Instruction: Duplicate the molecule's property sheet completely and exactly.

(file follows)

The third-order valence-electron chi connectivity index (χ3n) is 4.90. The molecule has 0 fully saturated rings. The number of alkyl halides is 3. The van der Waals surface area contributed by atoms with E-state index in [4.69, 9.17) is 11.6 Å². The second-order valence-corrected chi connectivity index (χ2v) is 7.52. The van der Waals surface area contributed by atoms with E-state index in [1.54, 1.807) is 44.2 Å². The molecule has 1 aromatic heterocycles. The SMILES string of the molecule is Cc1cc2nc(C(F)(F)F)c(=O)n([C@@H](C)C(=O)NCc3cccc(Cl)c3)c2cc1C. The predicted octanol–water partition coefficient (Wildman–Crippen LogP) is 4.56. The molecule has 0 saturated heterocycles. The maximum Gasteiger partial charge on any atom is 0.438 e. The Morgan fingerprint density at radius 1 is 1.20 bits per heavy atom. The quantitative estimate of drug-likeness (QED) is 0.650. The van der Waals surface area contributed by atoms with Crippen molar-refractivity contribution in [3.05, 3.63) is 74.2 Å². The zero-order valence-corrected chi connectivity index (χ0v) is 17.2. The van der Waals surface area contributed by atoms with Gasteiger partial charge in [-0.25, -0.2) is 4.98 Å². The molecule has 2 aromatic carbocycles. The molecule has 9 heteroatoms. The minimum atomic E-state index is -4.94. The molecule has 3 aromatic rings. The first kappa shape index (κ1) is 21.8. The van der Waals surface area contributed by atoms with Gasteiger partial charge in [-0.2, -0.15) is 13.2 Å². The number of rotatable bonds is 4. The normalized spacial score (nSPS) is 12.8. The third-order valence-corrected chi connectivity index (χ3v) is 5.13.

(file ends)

The third-order valence-electron chi connectivity index (χ3n) is 4.90. The molecule has 0 fully saturated rings. The number of alkyl halides is 3. The van der Waals surface area contributed by atoms with E-state index in [4.69, 9.17) is 11.6 Å². The second-order valence-corrected chi connectivity index (χ2v) is 7.52. The van der Waals surface area contributed by atoms with E-state index in [1.54, 1.807) is 44.2 Å². The molecule has 1 aromatic heterocycles. The SMILES string of the molecule is Cc1cc2nc(C(F)(F)F)c(=O)n([C@@H](C)C(=O)NCc3cccc(Cl)c3)c2cc1C. The predicted octanol–water partition coefficient (Wildman–Crippen LogP) is 4.56. The molecule has 0 saturated heterocycles. The maximum Gasteiger partial charge on any atom is 0.438 e. The Morgan fingerprint density at radius 1 is 1.20 bits per heavy atom. The quantitative estimate of drug-likeness (QED) is 0.650. The van der Waals surface area contributed by atoms with Crippen molar-refractivity contribution in [3.05, 3.63) is 74.2 Å². The zero-order valence-corrected chi connectivity index (χ0v) is 17.2. The van der Waals surface area contributed by atoms with Gasteiger partial charge in [-0.25, -0.2) is 4.98 Å². The molecule has 2 aromatic carbocycles. The molecule has 9 heteroatoms. The minimum atomic E-state index is -4.94. The molecule has 3 aromatic rings. The first kappa shape index (κ1) is 21.8. The van der Waals surface area contributed by atoms with Gasteiger partial charge in [-0.2, -0.15) is 13.2 Å². The number of rotatable bonds is 4. The normalized spacial score (nSPS) is 12.8. The third-order valence-corrected chi connectivity index (χ3v) is 5.13.